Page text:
Solar “soft costs” are the non-hardware costs associated with deploying new solar energy projects: permitting, zoning compliance, grid interconnections, financing and taxes, labor and installation costs, and new project identification. While overall solar system costs are declining, soft costs have remained steady and make up an increasing proportion of system costs, particularly in the residential sector. At the start of 2018 soft costs accounted for 63% of new residential system costs, rising to 66% in the first quarter of 2019.

Addressing these soft costs is vital to reducing the overall cost of solar and increasing adoption of this technology. A 2018 report from the National Renewable Energy Laboratory made this clear, by examining pathways to reduce residential PV costs. Their four largest cost saving actions are focused on soft costs, and 65% of their modeled savings are from soft cost reductions. Furthermore, in Q3 2019 (the most recent quarter with complete data), residential PV installations hit record highs with 713 MW installed. It was the only segment of the solar market still growing, demonstrating value that reduced soft costs could bring to entire solar sector.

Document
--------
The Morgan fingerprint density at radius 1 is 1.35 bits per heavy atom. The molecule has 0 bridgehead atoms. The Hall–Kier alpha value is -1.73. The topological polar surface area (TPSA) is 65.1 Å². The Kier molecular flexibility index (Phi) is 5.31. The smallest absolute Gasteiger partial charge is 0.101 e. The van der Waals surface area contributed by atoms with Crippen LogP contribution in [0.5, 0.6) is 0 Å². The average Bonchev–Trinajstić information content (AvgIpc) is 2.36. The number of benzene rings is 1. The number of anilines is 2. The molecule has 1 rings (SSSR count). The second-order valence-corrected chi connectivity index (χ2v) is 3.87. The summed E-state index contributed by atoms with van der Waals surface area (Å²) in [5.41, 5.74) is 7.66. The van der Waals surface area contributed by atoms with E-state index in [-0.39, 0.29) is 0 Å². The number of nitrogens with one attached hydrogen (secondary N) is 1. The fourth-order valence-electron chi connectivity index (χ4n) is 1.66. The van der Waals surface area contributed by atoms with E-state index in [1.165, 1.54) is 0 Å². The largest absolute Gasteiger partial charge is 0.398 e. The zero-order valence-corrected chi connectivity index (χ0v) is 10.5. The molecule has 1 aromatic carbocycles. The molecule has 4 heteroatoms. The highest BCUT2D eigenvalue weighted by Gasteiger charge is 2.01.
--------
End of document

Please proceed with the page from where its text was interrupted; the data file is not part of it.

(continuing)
To address this challenge, NASEO has teamed up with the U.S. Climate Alliance to examine ways to reduce soft costs through the “Solar Deployment Guidebook.” Across the U.S. there are 18,000 unique jurisdictions, all with the potential to regulate solar installations independently. Thus, progress is needed to educate and coordinate between regulators and policymakers in order to create a consistent, predictable, and scalable market for solar developers to operate within. The pages linked below provide information on regulatory, procedural, and policy barriers that increase soft costs, highlight efforts by states and municipalities to ease the burden on solar developers, and provides links to additional resources.